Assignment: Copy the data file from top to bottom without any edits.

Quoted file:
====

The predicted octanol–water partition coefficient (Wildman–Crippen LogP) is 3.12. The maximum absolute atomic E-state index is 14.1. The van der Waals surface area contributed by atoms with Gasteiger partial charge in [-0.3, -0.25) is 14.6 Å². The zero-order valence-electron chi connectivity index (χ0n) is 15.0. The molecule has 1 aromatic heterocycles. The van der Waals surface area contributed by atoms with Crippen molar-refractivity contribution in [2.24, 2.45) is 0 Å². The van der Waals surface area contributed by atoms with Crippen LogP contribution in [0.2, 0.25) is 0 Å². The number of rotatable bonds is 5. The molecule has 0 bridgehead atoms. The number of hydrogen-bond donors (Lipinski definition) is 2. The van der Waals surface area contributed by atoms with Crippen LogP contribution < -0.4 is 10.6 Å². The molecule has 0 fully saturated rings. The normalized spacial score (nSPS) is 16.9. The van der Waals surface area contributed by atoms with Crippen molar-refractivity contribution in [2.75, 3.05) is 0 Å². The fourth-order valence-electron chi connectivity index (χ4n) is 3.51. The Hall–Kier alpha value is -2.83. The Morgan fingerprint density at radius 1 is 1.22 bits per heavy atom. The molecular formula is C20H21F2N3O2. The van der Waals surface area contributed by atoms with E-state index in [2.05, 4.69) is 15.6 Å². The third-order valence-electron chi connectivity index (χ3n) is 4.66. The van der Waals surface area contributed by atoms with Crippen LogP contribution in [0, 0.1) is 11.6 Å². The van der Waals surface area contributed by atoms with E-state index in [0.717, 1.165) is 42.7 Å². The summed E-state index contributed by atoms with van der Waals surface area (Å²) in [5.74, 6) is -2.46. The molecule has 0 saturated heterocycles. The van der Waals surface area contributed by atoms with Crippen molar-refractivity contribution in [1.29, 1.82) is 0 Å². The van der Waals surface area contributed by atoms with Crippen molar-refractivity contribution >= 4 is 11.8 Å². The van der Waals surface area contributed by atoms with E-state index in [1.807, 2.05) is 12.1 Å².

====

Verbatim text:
The predicted octanol–water partition coefficient (Wildman–Crippen LogP) is 3.12. The maximum absolute atomic E-state index is 14.1. The van der Waals surface area contributed by atoms with Gasteiger partial charge in [-0.3, -0.25) is 14.6 Å². The zero-order valence-electron chi connectivity index (χ0n) is 15.0. The molecule has 1 aromatic heterocycles. The van der Waals surface area contributed by atoms with Crippen molar-refractivity contribution in [2.24, 2.45) is 0 Å². The van der Waals surface area contributed by atoms with Crippen LogP contribution in [0.2, 0.25) is 0 Å². The number of rotatable bonds is 5. The molecule has 0 bridgehead atoms. The number of hydrogen-bond donors (Lipinski definition) is 2. The van der Waals surface area contributed by atoms with Crippen LogP contribution < -0.4 is 10.6 Å². The molecule has 0 fully saturated rings. The normalized spacial score (nSPS) is 16.9. The van der Waals surface area contributed by atoms with Crippen molar-refractivity contribution in [2.75, 3.05) is 0 Å². The fourth-order valence-electron chi connectivity index (χ4n) is 3.51. The Hall–Kier alpha value is -2.83. The Morgan fingerprint density at radius 1 is 1.22 bits per heavy atom. The molecular formula is C20H21F2N3O2. The van der Waals surface area contributed by atoms with E-state index in [2.05, 4.69) is 15.6 Å². The third-order valence-electron chi connectivity index (χ3n) is 4.66. The van der Waals surface area contributed by atoms with Crippen LogP contribution in [0, 0.1) is 11.6 Å². The van der Waals surface area contributed by atoms with E-state index in [0.717, 1.165) is 42.7 Å². The summed E-state index contributed by atoms with van der Waals surface area (Å²) in [5.74, 6) is -2.46. The molecule has 0 saturated heterocycles. The van der Waals surface area contributed by atoms with Crippen molar-refractivity contribution in [1.29, 1.82) is 0 Å². The van der Waals surface area contributed by atoms with Crippen molar-refractivity contribution >= 4 is 11.8 Å². The van der Waals surface area contributed by atoms with E-state index in [1.807, 2.05) is 12.1 Å².